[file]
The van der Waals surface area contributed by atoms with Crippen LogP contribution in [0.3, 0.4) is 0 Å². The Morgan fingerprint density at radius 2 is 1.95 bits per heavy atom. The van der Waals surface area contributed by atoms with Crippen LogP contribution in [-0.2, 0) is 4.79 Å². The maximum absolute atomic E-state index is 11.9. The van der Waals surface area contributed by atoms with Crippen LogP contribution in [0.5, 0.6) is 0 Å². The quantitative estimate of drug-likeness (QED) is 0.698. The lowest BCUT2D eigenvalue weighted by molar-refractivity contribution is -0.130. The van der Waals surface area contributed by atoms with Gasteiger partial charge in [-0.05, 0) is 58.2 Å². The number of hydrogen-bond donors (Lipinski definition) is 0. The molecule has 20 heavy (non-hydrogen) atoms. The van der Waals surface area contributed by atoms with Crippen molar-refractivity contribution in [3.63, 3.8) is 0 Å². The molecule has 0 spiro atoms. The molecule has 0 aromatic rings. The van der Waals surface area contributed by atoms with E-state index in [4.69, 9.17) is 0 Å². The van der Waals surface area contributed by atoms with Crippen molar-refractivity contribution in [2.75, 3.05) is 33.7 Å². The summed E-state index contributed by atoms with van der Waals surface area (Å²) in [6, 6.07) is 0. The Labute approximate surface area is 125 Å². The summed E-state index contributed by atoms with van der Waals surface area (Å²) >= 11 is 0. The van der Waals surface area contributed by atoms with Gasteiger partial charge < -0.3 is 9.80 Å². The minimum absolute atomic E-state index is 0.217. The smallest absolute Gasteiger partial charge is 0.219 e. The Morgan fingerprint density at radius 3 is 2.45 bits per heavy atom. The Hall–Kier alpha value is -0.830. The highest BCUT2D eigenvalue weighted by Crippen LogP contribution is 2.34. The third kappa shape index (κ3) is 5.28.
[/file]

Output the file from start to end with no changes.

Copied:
The van der Waals surface area contributed by atoms with Crippen LogP contribution in [0.3, 0.4) is 0 Å². The Morgan fingerprint density at radius 2 is 1.95 bits per heavy atom. The van der Waals surface area contributed by atoms with Crippen LogP contribution in [-0.2, 0) is 4.79 Å². The maximum absolute atomic E-state index is 11.9. The van der Waals surface area contributed by atoms with Crippen LogP contribution in [0.5, 0.6) is 0 Å². The quantitative estimate of drug-likeness (QED) is 0.698. The lowest BCUT2D eigenvalue weighted by molar-refractivity contribution is -0.130. The van der Waals surface area contributed by atoms with Gasteiger partial charge in [-0.05, 0) is 58.2 Å². The number of hydrogen-bond donors (Lipinski definition) is 0. The molecule has 20 heavy (non-hydrogen) atoms. The van der Waals surface area contributed by atoms with Crippen molar-refractivity contribution in [3.63, 3.8) is 0 Å². The molecule has 0 spiro atoms. The molecule has 0 aromatic rings. The van der Waals surface area contributed by atoms with E-state index in [4.69, 9.17) is 0 Å². The van der Waals surface area contributed by atoms with Crippen molar-refractivity contribution in [2.75, 3.05) is 33.7 Å². The summed E-state index contributed by atoms with van der Waals surface area (Å²) in [6, 6.07) is 0. The Labute approximate surface area is 125 Å². The summed E-state index contributed by atoms with van der Waals surface area (Å²) >= 11 is 0. The van der Waals surface area contributed by atoms with Gasteiger partial charge < -0.3 is 9.80 Å². The minimum absolute atomic E-state index is 0.217. The smallest absolute Gasteiger partial charge is 0.219 e. The Morgan fingerprint density at radius 3 is 2.45 bits per heavy atom. The Hall–Kier alpha value is -0.830. The highest BCUT2D eigenvalue weighted by Crippen LogP contribution is 2.34. The third kappa shape index (κ3) is 5.28.